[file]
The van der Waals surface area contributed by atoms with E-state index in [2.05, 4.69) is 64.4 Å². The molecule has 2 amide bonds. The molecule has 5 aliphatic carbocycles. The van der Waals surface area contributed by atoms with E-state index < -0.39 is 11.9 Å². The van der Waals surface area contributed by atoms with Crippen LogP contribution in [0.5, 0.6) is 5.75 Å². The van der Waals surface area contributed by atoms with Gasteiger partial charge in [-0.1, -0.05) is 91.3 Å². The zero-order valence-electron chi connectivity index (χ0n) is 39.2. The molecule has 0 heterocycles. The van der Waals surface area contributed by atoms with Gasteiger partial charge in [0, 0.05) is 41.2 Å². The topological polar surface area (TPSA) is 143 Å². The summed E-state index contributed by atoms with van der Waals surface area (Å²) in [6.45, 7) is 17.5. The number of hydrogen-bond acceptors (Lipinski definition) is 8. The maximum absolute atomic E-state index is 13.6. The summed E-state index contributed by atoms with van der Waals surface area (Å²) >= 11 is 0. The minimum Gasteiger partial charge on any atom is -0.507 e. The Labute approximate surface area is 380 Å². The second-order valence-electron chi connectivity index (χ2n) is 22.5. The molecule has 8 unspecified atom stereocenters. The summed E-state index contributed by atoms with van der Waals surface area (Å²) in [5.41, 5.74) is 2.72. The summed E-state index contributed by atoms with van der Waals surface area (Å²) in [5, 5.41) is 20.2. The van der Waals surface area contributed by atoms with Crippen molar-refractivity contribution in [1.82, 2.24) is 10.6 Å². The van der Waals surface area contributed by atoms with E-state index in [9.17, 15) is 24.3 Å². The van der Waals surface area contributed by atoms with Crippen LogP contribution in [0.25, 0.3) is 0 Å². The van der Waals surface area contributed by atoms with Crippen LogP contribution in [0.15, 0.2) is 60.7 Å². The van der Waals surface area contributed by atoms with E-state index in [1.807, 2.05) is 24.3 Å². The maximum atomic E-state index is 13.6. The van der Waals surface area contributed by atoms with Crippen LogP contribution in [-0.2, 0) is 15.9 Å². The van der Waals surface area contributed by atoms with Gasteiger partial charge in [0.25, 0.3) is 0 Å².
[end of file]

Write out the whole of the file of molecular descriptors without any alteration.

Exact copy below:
The van der Waals surface area contributed by atoms with E-state index in [2.05, 4.69) is 64.4 Å². The molecule has 2 amide bonds. The molecule has 5 aliphatic carbocycles. The van der Waals surface area contributed by atoms with E-state index < -0.39 is 11.9 Å². The van der Waals surface area contributed by atoms with Crippen LogP contribution in [0.5, 0.6) is 5.75 Å². The van der Waals surface area contributed by atoms with Gasteiger partial charge in [-0.1, -0.05) is 91.3 Å². The zero-order valence-electron chi connectivity index (χ0n) is 39.2. The molecule has 0 heterocycles. The van der Waals surface area contributed by atoms with Gasteiger partial charge in [0, 0.05) is 41.2 Å². The topological polar surface area (TPSA) is 143 Å². The summed E-state index contributed by atoms with van der Waals surface area (Å²) in [6.45, 7) is 17.5. The number of hydrogen-bond acceptors (Lipinski definition) is 8. The maximum absolute atomic E-state index is 13.6. The summed E-state index contributed by atoms with van der Waals surface area (Å²) >= 11 is 0. The minimum Gasteiger partial charge on any atom is -0.507 e. The Labute approximate surface area is 380 Å². The second-order valence-electron chi connectivity index (χ2n) is 22.5. The molecule has 8 unspecified atom stereocenters. The summed E-state index contributed by atoms with van der Waals surface area (Å²) in [5.41, 5.74) is 2.72. The summed E-state index contributed by atoms with van der Waals surface area (Å²) in [5, 5.41) is 20.2. The van der Waals surface area contributed by atoms with Crippen molar-refractivity contribution in [1.82, 2.24) is 10.6 Å². The van der Waals surface area contributed by atoms with E-state index in [9.17, 15) is 24.3 Å². The van der Waals surface area contributed by atoms with Crippen LogP contribution in [0.25, 0.3) is 0 Å². The van der Waals surface area contributed by atoms with Crippen LogP contribution in [0.15, 0.2) is 60.7 Å². The van der Waals surface area contributed by atoms with E-state index in [1.807, 2.05) is 24.3 Å². The maximum atomic E-state index is 13.6. The van der Waals surface area contributed by atoms with Crippen LogP contribution in [-0.2, 0) is 15.9 Å². The van der Waals surface area contributed by atoms with Gasteiger partial charge in [0.25, 0.3) is 0 Å².